The National Archives and Records Administration (NARA) is the nation's record keeper. Records of legal or historical importance are preserved and made available to the public.
Through The Smithsonian’s Open Access Initiative, images of objects from the NMAAHC collection are now available to view, download, and share through a CC0 license.
The Library of Congress is the largest library in the world, with millions of books, recordings, photographs, newspapers, maps and manuscripts in its collections. The Library is the main research arm of the U.S. Congress and the home of the U.S. Copyright Office.
The Schomburg Center for Research in Black Culture in Harlem, one of The New York Public Library’s renowned research libraries, is a world-leading cultural institution devoted to the research, preservation, and exhibition of materials focused on African American, African Diaspora, and African experiences.
The National Collections of the Smithsonian Institution, the world’s largest museum, education and research complex. Many items have been digitized and are available online.
Launched in 2006 by Anna Lillios, Mark L. Kamrath, and J.D. Applen, the Zora Neale Hurston Digital Archive has two goals: 1) provide an academic site that will provide a repository of biographical, historical, critical, and other contextual materials related to Hurston's life and work, and 2) make available various teaching resources so that both teachers and students can more fully appreciate the cultural and literary richness of Hurston's numerous writings.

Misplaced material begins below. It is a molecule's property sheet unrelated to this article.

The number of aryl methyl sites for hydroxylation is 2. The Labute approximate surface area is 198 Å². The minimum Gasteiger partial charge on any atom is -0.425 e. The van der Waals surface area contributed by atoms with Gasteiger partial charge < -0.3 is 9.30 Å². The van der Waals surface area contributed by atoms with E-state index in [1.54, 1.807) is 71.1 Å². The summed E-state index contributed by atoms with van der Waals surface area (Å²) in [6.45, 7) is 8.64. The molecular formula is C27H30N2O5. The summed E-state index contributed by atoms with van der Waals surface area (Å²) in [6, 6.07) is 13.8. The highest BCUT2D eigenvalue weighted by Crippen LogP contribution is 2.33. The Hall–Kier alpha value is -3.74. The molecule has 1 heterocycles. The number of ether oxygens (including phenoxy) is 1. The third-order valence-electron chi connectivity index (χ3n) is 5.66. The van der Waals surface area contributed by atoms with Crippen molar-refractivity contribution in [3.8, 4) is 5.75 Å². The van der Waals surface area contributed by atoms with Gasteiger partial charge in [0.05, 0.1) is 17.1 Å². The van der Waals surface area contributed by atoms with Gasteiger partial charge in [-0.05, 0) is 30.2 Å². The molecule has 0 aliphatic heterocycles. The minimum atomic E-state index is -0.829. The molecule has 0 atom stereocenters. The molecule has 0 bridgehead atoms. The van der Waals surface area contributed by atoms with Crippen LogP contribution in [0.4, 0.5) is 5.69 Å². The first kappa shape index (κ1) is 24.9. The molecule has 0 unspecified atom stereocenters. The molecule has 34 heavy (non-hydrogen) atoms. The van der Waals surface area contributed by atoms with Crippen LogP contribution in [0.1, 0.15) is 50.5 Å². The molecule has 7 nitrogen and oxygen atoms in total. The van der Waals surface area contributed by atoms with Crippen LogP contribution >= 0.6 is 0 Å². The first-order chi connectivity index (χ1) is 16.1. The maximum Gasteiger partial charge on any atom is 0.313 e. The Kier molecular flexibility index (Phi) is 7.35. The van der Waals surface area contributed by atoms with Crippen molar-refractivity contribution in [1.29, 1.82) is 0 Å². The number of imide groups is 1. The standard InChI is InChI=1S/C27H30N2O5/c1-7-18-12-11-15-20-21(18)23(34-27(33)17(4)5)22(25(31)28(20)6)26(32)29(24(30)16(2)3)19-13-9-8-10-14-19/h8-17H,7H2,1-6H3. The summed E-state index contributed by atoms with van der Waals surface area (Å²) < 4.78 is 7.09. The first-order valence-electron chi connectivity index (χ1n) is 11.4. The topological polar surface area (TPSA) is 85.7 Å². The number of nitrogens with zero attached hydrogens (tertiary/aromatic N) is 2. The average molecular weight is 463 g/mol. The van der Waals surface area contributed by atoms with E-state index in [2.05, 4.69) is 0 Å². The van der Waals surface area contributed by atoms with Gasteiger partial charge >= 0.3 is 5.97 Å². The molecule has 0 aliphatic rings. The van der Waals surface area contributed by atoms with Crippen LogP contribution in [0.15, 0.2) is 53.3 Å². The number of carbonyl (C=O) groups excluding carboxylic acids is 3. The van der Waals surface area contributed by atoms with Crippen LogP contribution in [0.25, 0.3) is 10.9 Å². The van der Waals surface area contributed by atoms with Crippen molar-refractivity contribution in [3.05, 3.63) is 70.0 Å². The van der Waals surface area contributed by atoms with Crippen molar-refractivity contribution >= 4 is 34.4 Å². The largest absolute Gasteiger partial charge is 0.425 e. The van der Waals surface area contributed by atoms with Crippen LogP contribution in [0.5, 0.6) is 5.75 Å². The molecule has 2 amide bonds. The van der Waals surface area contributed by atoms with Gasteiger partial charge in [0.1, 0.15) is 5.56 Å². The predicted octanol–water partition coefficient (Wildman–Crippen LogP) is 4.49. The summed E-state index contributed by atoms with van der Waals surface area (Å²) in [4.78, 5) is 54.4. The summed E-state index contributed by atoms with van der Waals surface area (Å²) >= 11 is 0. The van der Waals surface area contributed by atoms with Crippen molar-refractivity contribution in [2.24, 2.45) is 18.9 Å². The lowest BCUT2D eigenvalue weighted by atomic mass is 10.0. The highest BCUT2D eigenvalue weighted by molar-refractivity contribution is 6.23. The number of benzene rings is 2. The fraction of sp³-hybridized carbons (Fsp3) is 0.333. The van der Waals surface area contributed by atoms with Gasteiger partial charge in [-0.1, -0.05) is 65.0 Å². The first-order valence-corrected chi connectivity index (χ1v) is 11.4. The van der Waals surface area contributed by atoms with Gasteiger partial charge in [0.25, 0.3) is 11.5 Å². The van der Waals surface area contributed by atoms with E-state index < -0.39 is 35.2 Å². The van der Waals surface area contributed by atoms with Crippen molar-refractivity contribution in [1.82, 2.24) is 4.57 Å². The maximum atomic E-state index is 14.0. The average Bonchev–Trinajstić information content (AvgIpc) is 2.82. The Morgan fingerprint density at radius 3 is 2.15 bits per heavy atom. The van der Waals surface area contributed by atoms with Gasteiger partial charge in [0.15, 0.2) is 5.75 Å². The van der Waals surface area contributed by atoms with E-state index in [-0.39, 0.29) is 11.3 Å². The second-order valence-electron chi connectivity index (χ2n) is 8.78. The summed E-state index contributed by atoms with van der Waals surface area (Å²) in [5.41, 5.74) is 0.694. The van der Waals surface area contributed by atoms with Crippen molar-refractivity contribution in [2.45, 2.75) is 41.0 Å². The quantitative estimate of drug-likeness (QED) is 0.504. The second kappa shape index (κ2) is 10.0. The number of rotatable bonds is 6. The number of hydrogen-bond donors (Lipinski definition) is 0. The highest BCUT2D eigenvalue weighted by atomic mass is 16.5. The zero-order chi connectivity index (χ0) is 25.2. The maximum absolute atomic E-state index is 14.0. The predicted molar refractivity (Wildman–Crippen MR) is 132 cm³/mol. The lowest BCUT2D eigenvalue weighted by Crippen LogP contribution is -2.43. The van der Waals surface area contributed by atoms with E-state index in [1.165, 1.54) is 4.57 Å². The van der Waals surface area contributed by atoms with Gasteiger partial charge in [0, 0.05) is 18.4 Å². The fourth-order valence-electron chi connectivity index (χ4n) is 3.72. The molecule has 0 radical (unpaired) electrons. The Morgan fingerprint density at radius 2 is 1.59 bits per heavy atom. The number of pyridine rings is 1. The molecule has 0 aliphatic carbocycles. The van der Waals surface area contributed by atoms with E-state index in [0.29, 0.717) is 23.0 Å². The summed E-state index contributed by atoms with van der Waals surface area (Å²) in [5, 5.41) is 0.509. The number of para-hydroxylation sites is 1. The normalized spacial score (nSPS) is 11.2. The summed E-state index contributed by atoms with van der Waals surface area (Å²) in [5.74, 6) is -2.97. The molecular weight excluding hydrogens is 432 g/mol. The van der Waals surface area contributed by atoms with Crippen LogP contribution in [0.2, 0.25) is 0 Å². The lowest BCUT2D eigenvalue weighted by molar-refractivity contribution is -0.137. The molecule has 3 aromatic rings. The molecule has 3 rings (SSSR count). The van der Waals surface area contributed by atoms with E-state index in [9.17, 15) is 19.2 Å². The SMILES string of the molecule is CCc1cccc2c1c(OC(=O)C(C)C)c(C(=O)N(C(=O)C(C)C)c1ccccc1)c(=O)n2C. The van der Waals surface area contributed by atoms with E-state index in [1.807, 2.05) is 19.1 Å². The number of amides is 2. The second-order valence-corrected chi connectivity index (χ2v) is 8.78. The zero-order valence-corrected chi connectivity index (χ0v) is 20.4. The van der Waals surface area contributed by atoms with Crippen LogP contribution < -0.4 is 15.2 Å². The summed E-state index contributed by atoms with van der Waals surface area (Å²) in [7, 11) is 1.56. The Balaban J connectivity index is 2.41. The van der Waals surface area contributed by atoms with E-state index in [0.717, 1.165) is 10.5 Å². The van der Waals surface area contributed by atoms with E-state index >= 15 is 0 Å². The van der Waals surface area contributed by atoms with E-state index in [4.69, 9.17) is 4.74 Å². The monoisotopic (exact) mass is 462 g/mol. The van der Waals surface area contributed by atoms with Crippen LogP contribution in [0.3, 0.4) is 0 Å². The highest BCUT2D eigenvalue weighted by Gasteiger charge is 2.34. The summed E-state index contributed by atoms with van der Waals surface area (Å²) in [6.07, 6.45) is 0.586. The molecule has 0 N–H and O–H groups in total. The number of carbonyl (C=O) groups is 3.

An online exhibition highlighting items from the archive of artist, lecturer and archivist Rita Keegan.
A project founded by Renata Cherlise offering visual curation, archival research and licensing, and creative direction.
A collection of photo booth portraits of Black people from the 1940s, 1950s and 1960s. Compiled by activist, grassroots organizer, and educator Mariame Kaba, with site design by Neta Bomani, a worker who engages in oral history, direct action and social practices.
A project founded by Arianne Edmonds, a descendant of J.L. Edmonds, founder of The Liberator. The Liberator was a Los Angeles-based monthly publication (turned weekly in 1905) that highlighted major local, national and international news, with a special focus on social justice and political advancement within Black communities on the national level.
The People’s Graphic Design Archive is a crowd-sourced virtual archive that includes everything from finished projects to process, photos, letters, oral histories, anecdotes, published and unpublished articles, essays, and other supporting material in the form of documents, videos, audio, as well as links to other relevant archives and websites.
Reading Zimbabwe is an independent not-for-profit digital platform founded in 2016. The project was born out of a curiosity for a deeper understanding of the nature and extent of knowledge production, dissemination and use around the subject of 'Zimbabwe.' While this information is available on the internet, it is scattered, as such Reading Zimbabwe is the first archive of its kind, containing book metadata and its derivatives.